... a cold, calculating look at everything, the prevalence of personal interests over public ones, self-interest; the habit of constantly cunning with foreigners ... developed secrecy and distrust in the Siberians. In appearance, the indigenous population of Siberia differs from the Great Russians: in Siberia, black or dark hair, black or brown eyes prevail, a darker skin color, not so strong facial vegetation ...” (Golovachev, 1902, p. 54-58, 1905, p. 72).

According to Golovachev (1902), the Russians adopted the centuries-old experience of adapting to the harsh natural conditions from the natives, and under the influence of Buryat beliefs and rituals, many Russian settlers began to believe in Buryat spirits and make their images.

In the Far East, one can see not numerous, but vivid examples of such an influence of indigenous peoples on Slavic migrants (Arseniev, 2012a, 2012b, 2012c; Artemyev, 2005; Bereznitsky, 1992, 1997, 1998a, 1998b).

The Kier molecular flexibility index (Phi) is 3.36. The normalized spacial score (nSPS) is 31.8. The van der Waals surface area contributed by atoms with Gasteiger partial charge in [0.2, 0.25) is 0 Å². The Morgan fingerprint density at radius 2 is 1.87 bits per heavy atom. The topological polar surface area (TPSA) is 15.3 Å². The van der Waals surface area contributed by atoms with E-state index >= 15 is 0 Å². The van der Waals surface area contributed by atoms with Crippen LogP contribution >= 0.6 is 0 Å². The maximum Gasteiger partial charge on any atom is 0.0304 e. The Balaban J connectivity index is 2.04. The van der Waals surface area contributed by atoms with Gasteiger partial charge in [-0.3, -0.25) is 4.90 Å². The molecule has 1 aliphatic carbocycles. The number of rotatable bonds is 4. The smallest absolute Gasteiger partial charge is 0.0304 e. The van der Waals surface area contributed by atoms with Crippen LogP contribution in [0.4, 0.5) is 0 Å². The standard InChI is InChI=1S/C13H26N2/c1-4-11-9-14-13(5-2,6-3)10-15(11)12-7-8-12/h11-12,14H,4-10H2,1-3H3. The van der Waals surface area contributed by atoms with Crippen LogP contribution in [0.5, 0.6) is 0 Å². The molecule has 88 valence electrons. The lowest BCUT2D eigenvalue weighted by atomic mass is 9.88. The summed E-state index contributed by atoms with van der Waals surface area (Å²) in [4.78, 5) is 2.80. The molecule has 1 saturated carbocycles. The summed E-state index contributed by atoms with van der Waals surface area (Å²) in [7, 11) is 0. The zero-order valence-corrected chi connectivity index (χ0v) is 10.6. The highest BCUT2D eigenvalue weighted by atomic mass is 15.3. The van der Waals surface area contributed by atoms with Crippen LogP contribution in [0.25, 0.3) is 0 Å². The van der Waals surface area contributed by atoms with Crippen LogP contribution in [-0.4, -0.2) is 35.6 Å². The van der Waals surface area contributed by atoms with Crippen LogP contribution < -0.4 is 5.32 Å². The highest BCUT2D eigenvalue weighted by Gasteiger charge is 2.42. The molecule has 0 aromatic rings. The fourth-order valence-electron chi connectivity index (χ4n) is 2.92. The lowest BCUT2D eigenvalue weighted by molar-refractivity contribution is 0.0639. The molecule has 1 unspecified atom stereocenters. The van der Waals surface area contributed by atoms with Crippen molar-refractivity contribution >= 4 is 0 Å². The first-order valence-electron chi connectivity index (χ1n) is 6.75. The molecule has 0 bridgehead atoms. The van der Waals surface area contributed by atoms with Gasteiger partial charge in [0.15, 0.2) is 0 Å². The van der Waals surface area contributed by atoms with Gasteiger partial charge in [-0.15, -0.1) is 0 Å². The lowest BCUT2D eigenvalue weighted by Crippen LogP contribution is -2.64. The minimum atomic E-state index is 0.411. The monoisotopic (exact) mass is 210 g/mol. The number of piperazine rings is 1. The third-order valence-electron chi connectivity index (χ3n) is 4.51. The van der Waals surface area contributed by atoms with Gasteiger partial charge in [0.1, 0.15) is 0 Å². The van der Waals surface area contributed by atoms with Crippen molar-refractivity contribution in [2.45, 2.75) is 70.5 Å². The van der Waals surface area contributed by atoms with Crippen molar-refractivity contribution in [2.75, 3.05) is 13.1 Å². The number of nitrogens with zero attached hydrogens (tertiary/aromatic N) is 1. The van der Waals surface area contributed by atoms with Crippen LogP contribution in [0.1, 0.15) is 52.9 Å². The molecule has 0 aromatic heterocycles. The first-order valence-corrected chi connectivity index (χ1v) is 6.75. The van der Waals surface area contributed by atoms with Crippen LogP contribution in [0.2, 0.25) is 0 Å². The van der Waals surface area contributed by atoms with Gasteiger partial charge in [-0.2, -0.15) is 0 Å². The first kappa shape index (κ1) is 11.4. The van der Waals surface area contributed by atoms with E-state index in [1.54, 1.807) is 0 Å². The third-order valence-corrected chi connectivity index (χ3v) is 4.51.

Quite often Russian hunters take in the rituals of treating the spirit of fire at halts and upon arrival in hunting huts. The rite consists in feeding fire pieces of food and drops of alcohol. Many Slavic fishermen and hunters perform the ritual of treating the owner of the fire, not only to get luck, but also to get rid of troubles and gain good luck and happiness. It is also always repeated for every successful prey of the beast. Sacred cliffs along the route are also served to get good luck in the field. In general, only rare beliefs and rituals were borrowed by Russian hunters from the indigenous population of the Amuro-Sakhalin region. Amur nivkh M.G. Ikan, who lived in 2001 in the village Beloglinka of the Ulsky district of the Khabarovsk Region described how, under the influence of the Nivkhs, a Russian hunter began to observe a ritual of worship in relation to the bear’s skull (Bereznitsky, 2019). The text is called “Bear Tree”: “One day about 1948-1949, I and a group of women went to pick up cranberries. We rode, rode and arrived. The women began to collect berries, and I went for reconnaissance. I’m going, I’m walking, and then suddenly I feel - that someone is looking at me. And I see - a bear is sitting on a fallen tree 15 meters away from me. What to do? I took aim with a rifle, shot and killed the bear. Killed right away. Went back and told the women. But the women do not believe me. Laughing, fools. They say: "You fucking lie, you're lying all in a row." Then I led them to that place and showed the bear. Well, the women quickly butchered it. They did it as it should be done. The meat was cut on the joints. And the head was thrown right here. The meat was loaded immediately into the boats. Well, on place, in the taiga, of course, they cooked a little and ate. They did not do any rituals. Only the bones from which we cut the meat were neatly stacked in one place, under a tree. Previously, of course, hunters had special trees on which they hung the skulls of bears. This and not only did Nivkhs, all hunters should do so. For example, there was such a Russian hunter Makoveev. He looked at us, Nivkhs, looked, and he himself learned. He himself began to hang bear skulls on a tree. Such a tree - larch tree stood on the Aksha River. Or maybe it still stands there now. Because larch is a strong tree, it stands for a long time. This is, approximately, from our Beloglinka up the river, about 40 kilometers, in the taiga. The current there is very strong. You won’t get there yourself. It is only possible to go with the conductor. What are you! On that tree hung more than 100 skulls of bears. In general, there are rarely anyone who gets there now. And skulls need to be hung only on a living tree. Previously, the Nivkhs have always done this. And now no one does. Although there are a lot of bears had breeded lately. Their meat is tasty and they don’t get sick” (Bereznitsky, 2019)